William Burke-White Appointed Inaugural Perry Professor and Director of Perry World House at Penn

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Media Contact:Amanda Mott | ammott@upenn.edu | 215-898-1422 May 21, 2014

Penn President Amy Gutmann and Provost Vincent Price today announced that William Burke-White has been named the inaugural Richard Perry Professor and director of the Perry World House at the University of Pennsylvania. Burke-White is currently a professor and Deputy Dean for International Programs at Penn Law School. His new position will become effective July 1.

Burke-White, an expert on international law and global governance, joined Penn in 2005 and has been a Deputy Dean of the Law School since 2011. From 2009-2011, he served on the policy planning staff of United States Secretary of State Hillary Rodham Clinton, where he was the principal drafter of the Quadrennial Diplomacy and Development Review, Secretary Clinton’s hallmark foreign policy and institutional reform initiative. 

 “Bill Burke-White’s combination of multidisciplinary academic expertise and practical experience in international law and institutions make him the ideal person to lead Penn’s Perry World House, our new state-of-the-art facility currently under development that will be a University-wide hub for bringing the world to Penn,” said Gutmann. “I look forward to working with Bill to advance Penn’s global initiatives.”

Burke-White’s research is situated at the intersection of international law and international relations, focusing on the structure of the international legal system, the implications of global power shifts on international law and institutions, human rights and international investment law. He is a term member of the Council on Foreign Relations and has been a visiting professor at Harvard Law School; the Max Planck Institute for International and Comparative Law in Heidelberg, Germany; and the Moscow State Institute of International Relations, among other major institutions around the world. 

He currently serves as a Penn Fellow, the University-wide program that recognizes and provides leadership development to select Penn faculty members in mid-career, and has received the Law School’s Robert A. Gorman Award for Excellence in Teaching and A. Leo Levin Award for Excellence in an Introductory Course. He earned a Ph.D. and M.Phil. in international relations from Cambridge University, where he was a Fulbright Scholar and a Cranston Scholar. He holds a J.D. magna cum laude from Harvard Law School and an A.B. magna cum laude in history and literature from Harvard University.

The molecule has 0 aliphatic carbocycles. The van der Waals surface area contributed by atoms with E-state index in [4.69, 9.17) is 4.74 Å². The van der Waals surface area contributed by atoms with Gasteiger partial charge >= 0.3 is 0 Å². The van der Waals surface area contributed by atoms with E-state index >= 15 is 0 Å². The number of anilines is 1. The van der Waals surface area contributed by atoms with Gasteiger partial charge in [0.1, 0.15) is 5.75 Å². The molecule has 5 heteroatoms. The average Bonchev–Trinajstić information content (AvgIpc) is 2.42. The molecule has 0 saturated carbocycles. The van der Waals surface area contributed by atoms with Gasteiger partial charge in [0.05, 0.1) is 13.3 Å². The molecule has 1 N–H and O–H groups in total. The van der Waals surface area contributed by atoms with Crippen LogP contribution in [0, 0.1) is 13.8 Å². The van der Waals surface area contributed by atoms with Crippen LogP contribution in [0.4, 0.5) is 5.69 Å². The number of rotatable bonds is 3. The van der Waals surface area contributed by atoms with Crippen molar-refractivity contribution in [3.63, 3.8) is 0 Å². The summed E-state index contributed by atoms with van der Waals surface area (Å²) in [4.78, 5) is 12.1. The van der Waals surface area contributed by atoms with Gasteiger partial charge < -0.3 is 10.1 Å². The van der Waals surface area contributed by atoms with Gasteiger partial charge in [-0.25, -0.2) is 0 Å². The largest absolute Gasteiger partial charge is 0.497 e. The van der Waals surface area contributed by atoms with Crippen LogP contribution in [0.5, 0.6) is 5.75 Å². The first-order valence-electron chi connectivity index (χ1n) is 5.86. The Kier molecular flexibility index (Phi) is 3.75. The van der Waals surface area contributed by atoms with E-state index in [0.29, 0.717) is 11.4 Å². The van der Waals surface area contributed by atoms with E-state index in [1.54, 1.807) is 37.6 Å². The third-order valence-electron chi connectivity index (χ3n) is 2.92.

“I am delighted to welcome Bill Burke-White to this exciting new role,” said Price. “His wide-ranging experience, skill at leading ambitious new initiatives, and deep knowledge of Penn and the wider global landscape will make him a wonderful partner in advancing the work of the World House, both here on campus and around the world.”

As the inaugural director, Burke-White will lead the strategic visioning and implementation of the Perry World House’s mission, working closely with faculty across the University who are engaged in international and transnational issues, as well as with partners around the world. In collaboration with Vice Provost for Global Initiatives Ezekiel Emanuel and the Penn Global team, he will make the Perry World House a central element of global initiatives at Penn, furthering the five-year “Strategic Framework for Global Initiatives” published in 2012.

When completed in 2016, the Perry World House will provide a hub for Penn’s growing international activities, anchoring Penn’s global resources on an interdisciplinary campus while creating cutting-edge strategic partnerships abroad. Established through a generous gift from University Trustee Richard C. Perry and his wife, Lisa Perry, the Perry World House will bring Penn’s extraordinary intellectual resources to bear on the urgent global challenges of the 21st century, connecting Penn with scholars and policymakers from around the globe. It will catalyze and lead a range of new international activities, from visits by eminent scholars and fellowships for more junior researchers to interdisciplinary, transnational research projects and strategic policy outreach.  The House itself will serve both as a physical gathering place for faculty and students across all of Penn’s 12 schools and an intellectual connecting point to enhance the flow of ideas between Penn and global thought leaders.

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